Skip to main content

When God is silent

A good friend gave me a copy of "Story" by Steven James. I've loved every page. Great freshness to the Biblical narrative. Explained in a new way. I've told many teens this is a book that will help them connect to God in a new way.

I'm sharing a selection on the silence of God for my teens. They long for a close intimate relationship with God. And it's very difficult when we feel silence on the other end.


Every generation has had people who have questioned whether or not God is real, but few people have ever questioned whether or not God is silent. There's not a whole lot of questions about that. God's silence is all too real. It's a deafening roar in our souls. Martyrs die whispering his name and receiving only death in response to their faith. Children helplessly watch their parents lose tough with reality through Alzheimer's, begging God for a miracle that never comes.

Where is God in those times? Why is he so silent? If God really loves us with an everlasting love, with an unfailing and enduring and magnificent love, then shouldn't he be more visible? Shouldn't he splinter the silence more often?

Welcome to the riddle of the universe.

King David, the person God called "a man after his own heart" (! Samuel 13:14), wrote these words: "My God, my God! Why have you forsaken me? Why do you remain so distant? Why do you ignore my cries for help?" (Psalm 22:1).

And you may remember Jesus echoing those words 1030 years later when he yelled them from the cross: "My God, my God, why have you forsaken me?" (Matthew 27:46).

It's such a big question, even Jesus didn't know the answer.

When a man named Job asked God why all the bad stuff was happening in his life, God was silent for thirty-seven chapters of the Bible. Finally God told him, "Who are you to question me?" And Job shut up rather quickly (see Job 38-40).

We yearn for God's presence. We call to him. We scream at him. And we hear nothing. He answers our longing with silence. Sometimes his silence is unbearable - especially for those who choose to keep believing in him.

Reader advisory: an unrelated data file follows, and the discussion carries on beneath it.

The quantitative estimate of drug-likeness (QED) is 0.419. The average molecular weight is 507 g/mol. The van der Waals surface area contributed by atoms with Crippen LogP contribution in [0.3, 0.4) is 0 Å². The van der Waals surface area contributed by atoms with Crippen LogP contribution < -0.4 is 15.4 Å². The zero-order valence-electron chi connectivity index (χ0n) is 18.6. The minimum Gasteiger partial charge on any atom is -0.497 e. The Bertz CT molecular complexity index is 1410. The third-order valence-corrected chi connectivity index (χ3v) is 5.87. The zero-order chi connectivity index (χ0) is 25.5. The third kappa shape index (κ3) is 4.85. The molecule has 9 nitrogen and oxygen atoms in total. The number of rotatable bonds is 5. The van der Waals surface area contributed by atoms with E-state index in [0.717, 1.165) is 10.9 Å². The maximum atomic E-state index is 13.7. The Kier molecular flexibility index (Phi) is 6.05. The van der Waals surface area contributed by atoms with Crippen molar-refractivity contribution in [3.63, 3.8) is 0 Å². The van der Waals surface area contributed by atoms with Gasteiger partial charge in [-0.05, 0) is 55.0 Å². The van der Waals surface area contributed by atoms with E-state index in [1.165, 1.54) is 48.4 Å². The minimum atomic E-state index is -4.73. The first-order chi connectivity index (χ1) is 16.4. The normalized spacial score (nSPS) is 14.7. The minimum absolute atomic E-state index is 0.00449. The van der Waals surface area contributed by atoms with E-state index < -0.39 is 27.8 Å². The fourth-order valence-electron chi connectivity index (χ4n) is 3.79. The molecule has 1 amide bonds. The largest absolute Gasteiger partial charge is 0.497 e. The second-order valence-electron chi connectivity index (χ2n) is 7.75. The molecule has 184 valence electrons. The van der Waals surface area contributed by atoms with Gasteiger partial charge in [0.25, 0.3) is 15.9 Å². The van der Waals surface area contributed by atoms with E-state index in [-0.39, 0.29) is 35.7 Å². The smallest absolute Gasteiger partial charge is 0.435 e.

These words were found scrawled on the wall of a concentration camp:

I believe in the sun, even though it doesn't shine,
I believe in love, even when it isn't shown,
I believe in God, even when he doesn't speak.

God's silence offers us the choice - faith or sight. We can either abandon our faith or learn to trust in the dark. God leaves that choice up to us. And all the while he's more interested in our faith in him than our ability to decipher his silences. The poet Coleman Barks wrote, "The only way we know the play of destiny and free will is to dance the mystery and die inside it."

Jesus, Job, David and that man in the concentration camp danced the mystery.

I can't think of a single place in the whole Bible where God actually explained his silence. I can think of lots of times when people asked him to, but I'm not sure he ever did. I don't know why God is so silent. I really don't know. I do know that none of these men - David, Jesus or Job - gave up on God. And God never gave up on them.

When you listen to a song, you only hear the harmony because of the emptiness between the notes. If the song is too full of notes, it becomes nothing but noise. To hear the harmony you have to let the silences have their place in the song. It's like each note is a pearl upon a necklace and the silences are what strings them all together.